“Work has been launched as scheduled in all the negotiating bodies and governments have shown commitment here to achieve the objectives of this important conference, which must set the stage for a new leap in global ambition to respond to climate change,” said Christiana Figueres, Executive Secretary of the UN Framework Convention on Climate Change (UNFCCC).
“Let us remind ourselves again, here in Doha, that international commitments to cut greenhouse gases and deal with the impacts of climate change are higher than they have ever been yet are still not sufficient to prevent the global average temperature rising beyond the 2 degree centigrade target that governments themselves have agreed to,” she said.
In Doha, governments are expected to usher in a renewed commitment under the Kyoto Protocol (KP), move the broad infrastructure of support they have been building for action in the developing world into firm implementation, and decide how to resolve policy issues that remain outstanding under the UNFCCC.
In the opening plenary of the Kyoto Protocol, on Tuesday, governments expressed commitment to leaving Doha with the necessary amendments to the KP.
Governments will also decide how to stick to the task and timetable they set themselves to reach an effective, fair and ambitious universal climate agreement that is to be adopted in 2015 and to enter into force in 2020, and to raise the current inadequate global ambition to address climate change and its impacts before 2020. The new body negotiating this is the Ad-Hoc Working Group on the Durban Platform for Enhanced Action (ADP).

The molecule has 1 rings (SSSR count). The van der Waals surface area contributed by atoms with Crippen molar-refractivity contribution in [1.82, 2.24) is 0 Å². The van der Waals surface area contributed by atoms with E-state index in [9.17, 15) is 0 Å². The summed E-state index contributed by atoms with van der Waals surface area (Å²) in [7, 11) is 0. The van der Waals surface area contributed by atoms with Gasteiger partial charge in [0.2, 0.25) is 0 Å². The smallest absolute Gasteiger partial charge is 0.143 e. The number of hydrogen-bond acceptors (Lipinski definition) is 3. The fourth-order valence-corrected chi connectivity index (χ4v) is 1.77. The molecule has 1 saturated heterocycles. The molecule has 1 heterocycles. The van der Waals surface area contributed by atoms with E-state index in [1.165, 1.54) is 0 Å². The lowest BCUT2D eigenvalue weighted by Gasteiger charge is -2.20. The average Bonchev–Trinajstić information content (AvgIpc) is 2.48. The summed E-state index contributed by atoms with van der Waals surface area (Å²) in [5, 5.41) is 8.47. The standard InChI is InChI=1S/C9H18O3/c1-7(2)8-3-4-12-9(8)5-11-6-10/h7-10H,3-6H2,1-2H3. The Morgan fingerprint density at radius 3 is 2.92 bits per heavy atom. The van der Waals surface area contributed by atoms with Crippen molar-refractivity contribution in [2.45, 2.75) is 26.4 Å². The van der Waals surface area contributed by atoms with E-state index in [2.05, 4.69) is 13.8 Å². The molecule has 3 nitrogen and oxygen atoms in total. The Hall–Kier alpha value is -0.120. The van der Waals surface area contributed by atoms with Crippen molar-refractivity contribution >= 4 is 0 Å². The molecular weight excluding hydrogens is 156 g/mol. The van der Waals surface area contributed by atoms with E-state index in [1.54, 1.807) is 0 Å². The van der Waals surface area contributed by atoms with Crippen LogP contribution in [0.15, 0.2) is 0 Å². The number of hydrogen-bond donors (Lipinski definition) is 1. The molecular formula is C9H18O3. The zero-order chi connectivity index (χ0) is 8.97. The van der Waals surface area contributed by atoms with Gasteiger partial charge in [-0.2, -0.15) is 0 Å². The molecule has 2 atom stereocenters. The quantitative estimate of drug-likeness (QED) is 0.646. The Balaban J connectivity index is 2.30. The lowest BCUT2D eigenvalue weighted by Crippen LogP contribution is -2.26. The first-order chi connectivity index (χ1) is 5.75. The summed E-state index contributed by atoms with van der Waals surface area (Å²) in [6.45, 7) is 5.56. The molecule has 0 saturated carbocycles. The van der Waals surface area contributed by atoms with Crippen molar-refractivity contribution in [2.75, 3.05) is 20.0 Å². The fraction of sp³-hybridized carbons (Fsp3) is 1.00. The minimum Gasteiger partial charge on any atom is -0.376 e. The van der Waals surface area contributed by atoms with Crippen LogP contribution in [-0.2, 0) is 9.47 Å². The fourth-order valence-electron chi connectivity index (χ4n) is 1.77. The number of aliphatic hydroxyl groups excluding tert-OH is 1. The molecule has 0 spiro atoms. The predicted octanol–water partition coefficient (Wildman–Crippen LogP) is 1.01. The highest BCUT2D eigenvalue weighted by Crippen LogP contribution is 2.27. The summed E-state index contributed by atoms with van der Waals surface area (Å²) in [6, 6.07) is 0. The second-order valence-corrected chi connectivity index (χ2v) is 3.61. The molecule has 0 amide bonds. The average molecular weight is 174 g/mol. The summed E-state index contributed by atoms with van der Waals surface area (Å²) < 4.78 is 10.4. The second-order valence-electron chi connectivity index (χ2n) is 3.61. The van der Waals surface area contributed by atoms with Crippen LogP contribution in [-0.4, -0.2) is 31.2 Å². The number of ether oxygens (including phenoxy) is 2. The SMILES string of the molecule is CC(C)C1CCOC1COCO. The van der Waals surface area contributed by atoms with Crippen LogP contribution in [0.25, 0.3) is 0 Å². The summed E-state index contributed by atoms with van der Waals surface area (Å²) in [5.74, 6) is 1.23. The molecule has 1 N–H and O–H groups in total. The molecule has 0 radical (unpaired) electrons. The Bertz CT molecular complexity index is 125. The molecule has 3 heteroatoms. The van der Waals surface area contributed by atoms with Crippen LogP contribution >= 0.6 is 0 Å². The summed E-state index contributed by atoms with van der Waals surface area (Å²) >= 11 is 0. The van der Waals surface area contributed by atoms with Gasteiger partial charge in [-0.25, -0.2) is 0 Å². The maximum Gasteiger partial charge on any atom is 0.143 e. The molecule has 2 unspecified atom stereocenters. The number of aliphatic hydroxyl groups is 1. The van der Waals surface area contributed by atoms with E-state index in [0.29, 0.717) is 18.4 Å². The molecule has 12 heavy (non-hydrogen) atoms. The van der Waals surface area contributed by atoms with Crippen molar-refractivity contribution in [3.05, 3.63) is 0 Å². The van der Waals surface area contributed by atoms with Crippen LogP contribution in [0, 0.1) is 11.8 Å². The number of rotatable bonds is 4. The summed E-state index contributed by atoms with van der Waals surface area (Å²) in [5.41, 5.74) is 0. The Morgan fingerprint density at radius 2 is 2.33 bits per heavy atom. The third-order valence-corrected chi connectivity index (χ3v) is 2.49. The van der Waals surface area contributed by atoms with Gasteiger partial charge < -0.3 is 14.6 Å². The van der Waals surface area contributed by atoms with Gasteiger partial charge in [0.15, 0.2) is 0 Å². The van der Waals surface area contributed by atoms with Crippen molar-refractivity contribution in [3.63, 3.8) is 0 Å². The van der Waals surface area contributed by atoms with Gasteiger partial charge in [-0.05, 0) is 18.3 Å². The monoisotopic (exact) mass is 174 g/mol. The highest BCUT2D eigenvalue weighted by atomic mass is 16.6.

In addition, countries meeting in Doha need to reach a better understanding on how to mobilize long-term finance to support action in developing nations, which they have agreed must reach a level of USD 100 billion a year by 2020.
Details on the negotiating bodies and new institutions can be found in the UNFCCC COP 18/CMP 8 media kit on the UNFCCC website.
The key objectives that governments have set themselves for COP 18 in Doha
1) To ensure the seamless continuation of the Kyoto Protocol as of 1 January 2013
The Kyoto Protocol is the only existing and binding agreement under which developed countries commit to cutting greenhouse gases. The treaty underwrites international political trust that developed nations remain responsible to lead emission cuts, and it preserves the important accounting and legal systems inside the Protocol as working models which may inform future agreements.
Key issues under the Protocol that need to be decided in Doha include:
(a) the length of the second commitment period and how to convert targets into so-called “quantified emission limitation and reduction objectives” (QELROs), the unit of binding reduction commitments.
(b) the legal formulation of the amendment to the Protocol, including how to carry over unused emission credits of economies in transition into the second phase of the Protocol.
2) To plan the work under the Durban Platform
Given that much more effort will be needed to cut emissions than is captured under the many existing national pledges to cut and limit emissions, governments decided last year in Durban to reach a universal climate change agreement covering all countries from 2020, to be adopted by 2015, and to find concrete ways before 2020 to increase efforts beyond the existing pledges. In Doha, their objective is to plan the work so that: